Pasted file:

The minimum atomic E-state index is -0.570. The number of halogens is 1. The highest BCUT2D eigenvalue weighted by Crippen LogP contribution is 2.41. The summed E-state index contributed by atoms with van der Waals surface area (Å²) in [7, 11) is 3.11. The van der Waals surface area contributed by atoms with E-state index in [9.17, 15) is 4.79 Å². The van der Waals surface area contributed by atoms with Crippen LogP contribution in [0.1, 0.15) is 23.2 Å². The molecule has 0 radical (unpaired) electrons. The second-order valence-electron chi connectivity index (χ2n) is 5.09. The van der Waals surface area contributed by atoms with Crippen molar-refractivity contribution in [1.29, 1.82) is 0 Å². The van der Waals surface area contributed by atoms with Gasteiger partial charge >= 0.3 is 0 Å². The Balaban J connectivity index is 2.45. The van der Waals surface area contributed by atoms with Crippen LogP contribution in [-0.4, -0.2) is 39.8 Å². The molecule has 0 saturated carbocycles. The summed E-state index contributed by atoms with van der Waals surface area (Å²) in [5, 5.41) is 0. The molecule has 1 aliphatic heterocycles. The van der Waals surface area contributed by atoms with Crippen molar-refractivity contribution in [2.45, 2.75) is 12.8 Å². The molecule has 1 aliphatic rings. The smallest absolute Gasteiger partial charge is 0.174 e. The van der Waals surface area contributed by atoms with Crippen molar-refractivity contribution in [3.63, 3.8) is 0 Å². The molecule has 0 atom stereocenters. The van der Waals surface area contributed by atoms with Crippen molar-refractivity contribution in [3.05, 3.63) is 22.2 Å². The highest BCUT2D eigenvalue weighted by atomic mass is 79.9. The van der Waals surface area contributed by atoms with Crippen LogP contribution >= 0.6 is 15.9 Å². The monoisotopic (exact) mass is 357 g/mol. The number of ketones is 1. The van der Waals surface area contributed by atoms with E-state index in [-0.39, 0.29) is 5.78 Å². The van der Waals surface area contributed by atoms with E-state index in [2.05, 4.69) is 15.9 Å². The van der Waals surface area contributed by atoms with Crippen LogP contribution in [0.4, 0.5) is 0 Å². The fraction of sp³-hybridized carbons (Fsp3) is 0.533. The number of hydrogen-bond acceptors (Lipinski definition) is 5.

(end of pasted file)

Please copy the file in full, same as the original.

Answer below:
The minimum atomic E-state index is -0.570. The number of halogens is 1. The highest BCUT2D eigenvalue weighted by Crippen LogP contribution is 2.41. The summed E-state index contributed by atoms with van der Waals surface area (Å²) in [7, 11) is 3.11. The van der Waals surface area contributed by atoms with E-state index in [9.17, 15) is 4.79 Å². The van der Waals surface area contributed by atoms with Crippen LogP contribution in [0.1, 0.15) is 23.2 Å². The molecule has 0 radical (unpaired) electrons. The second-order valence-electron chi connectivity index (χ2n) is 5.09. The van der Waals surface area contributed by atoms with Crippen molar-refractivity contribution in [1.29, 1.82) is 0 Å². The van der Waals surface area contributed by atoms with Gasteiger partial charge >= 0.3 is 0 Å². The Balaban J connectivity index is 2.45. The van der Waals surface area contributed by atoms with Crippen LogP contribution in [-0.4, -0.2) is 39.8 Å². The molecule has 0 saturated carbocycles. The summed E-state index contributed by atoms with van der Waals surface area (Å²) in [5, 5.41) is 0. The molecule has 1 aliphatic heterocycles. The van der Waals surface area contributed by atoms with Crippen molar-refractivity contribution in [2.45, 2.75) is 12.8 Å². The molecule has 1 aliphatic rings. The smallest absolute Gasteiger partial charge is 0.174 e. The van der Waals surface area contributed by atoms with Crippen molar-refractivity contribution in [3.63, 3.8) is 0 Å². The molecule has 0 atom stereocenters. The van der Waals surface area contributed by atoms with Crippen molar-refractivity contribution in [3.05, 3.63) is 22.2 Å². The highest BCUT2D eigenvalue weighted by atomic mass is 79.9. The van der Waals surface area contributed by atoms with Crippen LogP contribution >= 0.6 is 15.9 Å². The monoisotopic (exact) mass is 357 g/mol. The number of ketones is 1. The van der Waals surface area contributed by atoms with E-state index in [-0.39, 0.29) is 5.78 Å². The van der Waals surface area contributed by atoms with E-state index in [2.05, 4.69) is 15.9 Å². The van der Waals surface area contributed by atoms with Crippen LogP contribution in [0.4, 0.5) is 0 Å². The fraction of sp³-hybridized carbons (Fsp3) is 0.533. The number of hydrogen-bond acceptors (Lipinski definition) is 5.